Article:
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Research Papers

Experimental Investigation on Freezing of Water Falling Film on Vertical Bank of Cold Horizontal Tubes

[+] Author and Article Information
Ahmed Hussain

Mechanical Engineering Department,
King Abdulaziz University,
05 Al Tahlia Street,
Rabigh 21911, Saudi Arabia

Abduzahir M. Selim

Mechanical Technology Department,
Jeddah College of Technology,
05 King Khalid Street, Jeddah 21494, Saudi Arabia

Manuscript received November 22, 2011; final manuscript received February 12, 2012; published online October 17, 2012. Assoc. Editor: Zahid Ayub.

J. Thermal Sci. Eng. Appl 4(4), 041006 (Oct 17, 2012) (7 pages) doi:10.1115/1.4006314 History: Received November 22, 2011; Revised February 12, 2012

The heat exchangers for ice formation on tube essentially consists of cold pipes submersed in stagnant water or in a cross flow of water. The heat exchanger considered here is a falling film one. Water falling film falls down over a set of vertical in-line cold horizontal tubes. The falling film main modes are droplets, jets, and sheet depending on its flow rate. The tubes are internally cooled by a controlled subzero temperature coolant. The coolant passes through the pipes in parallel. Water falling film freezes gradually outside the test tubes. The quantity of ice formed on the test tubes is observed, photographed, and measured at different times for different falling film modes. It has been noticed that the rate of ice formation decreases with time as ice accumulates on the test tubes. The overall heat transfer coefficient decreases as more ice accumulates on the test tubes.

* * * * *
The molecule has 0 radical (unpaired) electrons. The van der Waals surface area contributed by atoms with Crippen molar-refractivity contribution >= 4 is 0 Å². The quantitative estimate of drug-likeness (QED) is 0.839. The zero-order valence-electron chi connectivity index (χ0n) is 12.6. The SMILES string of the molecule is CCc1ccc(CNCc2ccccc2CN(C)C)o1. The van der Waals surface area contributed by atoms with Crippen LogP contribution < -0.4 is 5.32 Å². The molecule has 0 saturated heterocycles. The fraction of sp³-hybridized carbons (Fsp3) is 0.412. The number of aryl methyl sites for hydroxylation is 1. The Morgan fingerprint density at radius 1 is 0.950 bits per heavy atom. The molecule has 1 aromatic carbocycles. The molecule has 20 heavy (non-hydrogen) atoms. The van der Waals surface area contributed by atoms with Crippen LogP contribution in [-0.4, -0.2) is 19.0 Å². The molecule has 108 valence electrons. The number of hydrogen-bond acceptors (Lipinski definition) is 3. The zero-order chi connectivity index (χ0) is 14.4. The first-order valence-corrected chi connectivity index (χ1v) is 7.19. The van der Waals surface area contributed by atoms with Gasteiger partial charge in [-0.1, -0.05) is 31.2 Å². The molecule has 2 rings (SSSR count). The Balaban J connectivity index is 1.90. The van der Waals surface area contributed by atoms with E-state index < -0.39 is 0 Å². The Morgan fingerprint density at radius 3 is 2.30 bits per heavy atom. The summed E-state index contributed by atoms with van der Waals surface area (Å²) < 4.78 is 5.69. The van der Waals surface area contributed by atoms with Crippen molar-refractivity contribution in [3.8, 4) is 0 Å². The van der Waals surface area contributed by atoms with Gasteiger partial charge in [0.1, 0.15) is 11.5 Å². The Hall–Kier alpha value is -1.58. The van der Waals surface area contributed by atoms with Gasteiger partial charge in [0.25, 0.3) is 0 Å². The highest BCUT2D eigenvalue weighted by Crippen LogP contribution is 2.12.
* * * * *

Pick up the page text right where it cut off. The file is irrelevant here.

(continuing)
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References

Figures

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Fig. 1

The idealized intertube falling film modes, as mentioned by Hu and Jacobi [2,3-2,3]

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Fig. 2

Tube section details as it was done by Intemann and Kazmierczak [9]

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Fig. 3

Schematic of the experimental setup of the test rig

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Fig. 4

A schematic of the tubes within the test section, liquid issues from the upper holed feeding tube, flows around a lower feeding tube that help ensure flow uniformly, and then falls through the test section, as was used by Hu and Jacobi [2,3-2,3]

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Fig. 5

Front view photo of ice accumulation on the test tubes

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Fig. 6

Side photo of ice accumulation on the test tubes

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Fig. 7

Ice mass formation for: Coolant flow rate m•c = 0.162 kg/s and jet mode versus time

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Fig. 8

Comparison between ice quantity for m•c = 0.16 kg/s and m•c = 0.38 kg/s

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Fig. 9

Comparison of the formed ice between droplet, jet, and sheet mode for m•c = 0.32 kg/s

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Fig. 10

Variation of the overall heat transfer coefficient with ice quantity for m•c = 0.38 kg/s

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Fig. 11

The effect of falling film flow rate (droplets, jets, and sheet modes) on heat transfer coefficient

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